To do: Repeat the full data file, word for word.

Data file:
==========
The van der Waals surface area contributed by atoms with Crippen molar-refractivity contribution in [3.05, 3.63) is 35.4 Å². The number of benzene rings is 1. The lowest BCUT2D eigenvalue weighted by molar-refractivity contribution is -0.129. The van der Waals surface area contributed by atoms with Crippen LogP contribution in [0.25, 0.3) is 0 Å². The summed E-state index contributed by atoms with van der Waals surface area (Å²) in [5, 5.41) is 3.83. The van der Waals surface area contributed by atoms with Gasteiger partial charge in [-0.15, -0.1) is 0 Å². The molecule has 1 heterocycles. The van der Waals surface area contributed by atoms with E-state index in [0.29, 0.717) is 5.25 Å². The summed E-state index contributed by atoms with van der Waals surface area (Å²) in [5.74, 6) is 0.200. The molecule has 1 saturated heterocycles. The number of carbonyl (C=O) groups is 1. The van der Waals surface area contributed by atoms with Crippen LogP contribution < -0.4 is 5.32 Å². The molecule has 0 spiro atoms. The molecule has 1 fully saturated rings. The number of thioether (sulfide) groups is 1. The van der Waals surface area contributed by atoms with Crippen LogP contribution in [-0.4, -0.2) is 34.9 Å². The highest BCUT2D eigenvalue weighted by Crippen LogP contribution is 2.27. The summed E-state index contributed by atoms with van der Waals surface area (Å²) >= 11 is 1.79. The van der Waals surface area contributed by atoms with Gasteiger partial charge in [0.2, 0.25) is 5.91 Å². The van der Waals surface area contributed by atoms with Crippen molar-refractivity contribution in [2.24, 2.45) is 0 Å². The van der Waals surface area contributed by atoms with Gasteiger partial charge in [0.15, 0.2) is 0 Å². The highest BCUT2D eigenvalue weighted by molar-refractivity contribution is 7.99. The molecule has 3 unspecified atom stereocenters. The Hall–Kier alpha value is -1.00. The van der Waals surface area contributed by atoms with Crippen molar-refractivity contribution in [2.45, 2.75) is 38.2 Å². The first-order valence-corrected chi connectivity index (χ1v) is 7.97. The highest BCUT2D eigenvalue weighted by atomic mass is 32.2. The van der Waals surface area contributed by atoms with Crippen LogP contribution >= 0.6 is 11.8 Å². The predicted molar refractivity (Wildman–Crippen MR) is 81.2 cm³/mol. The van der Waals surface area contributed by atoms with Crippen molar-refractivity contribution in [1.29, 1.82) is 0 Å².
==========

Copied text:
The van der Waals surface area contributed by atoms with Crippen molar-refractivity contribution in [3.05, 3.63) is 35.4 Å². The number of benzene rings is 1. The lowest BCUT2D eigenvalue weighted by molar-refractivity contribution is -0.129. The van der Waals surface area contributed by atoms with Crippen LogP contribution in [0.25, 0.3) is 0 Å². The summed E-state index contributed by atoms with van der Waals surface area (Å²) in [5, 5.41) is 3.83. The van der Waals surface area contributed by atoms with Gasteiger partial charge in [-0.15, -0.1) is 0 Å². The molecule has 1 heterocycles. The van der Waals surface area contributed by atoms with E-state index in [0.29, 0.717) is 5.25 Å². The summed E-state index contributed by atoms with van der Waals surface area (Å²) in [5.74, 6) is 0.200. The molecule has 1 saturated heterocycles. The number of carbonyl (C=O) groups is 1. The van der Waals surface area contributed by atoms with Crippen LogP contribution < -0.4 is 5.32 Å². The molecule has 0 spiro atoms. The molecule has 1 fully saturated rings. The number of thioether (sulfide) groups is 1. The van der Waals surface area contributed by atoms with Crippen LogP contribution in [-0.4, -0.2) is 34.9 Å². The highest BCUT2D eigenvalue weighted by Crippen LogP contribution is 2.27. The summed E-state index contributed by atoms with van der Waals surface area (Å²) >= 11 is 1.79. The van der Waals surface area contributed by atoms with Gasteiger partial charge in [0.2, 0.25) is 5.91 Å². The van der Waals surface area contributed by atoms with Crippen molar-refractivity contribution in [2.24, 2.45) is 0 Å². The van der Waals surface area contributed by atoms with Gasteiger partial charge in [0.15, 0.2) is 0 Å². The highest BCUT2D eigenvalue weighted by molar-refractivity contribution is 7.99. The molecule has 3 unspecified atom stereocenters. The Hall–Kier alpha value is -1.00. The van der Waals surface area contributed by atoms with Crippen molar-refractivity contribution in [2.45, 2.75) is 38.2 Å². The first-order valence-corrected chi connectivity index (χ1v) is 7.97. The highest BCUT2D eigenvalue weighted by atomic mass is 32.2. The van der Waals surface area contributed by atoms with Crippen LogP contribution >= 0.6 is 11.8 Å². The predicted molar refractivity (Wildman–Crippen MR) is 81.2 cm³/mol. The van der Waals surface area contributed by atoms with Crippen molar-refractivity contribution in [1.29, 1.82) is 0 Å².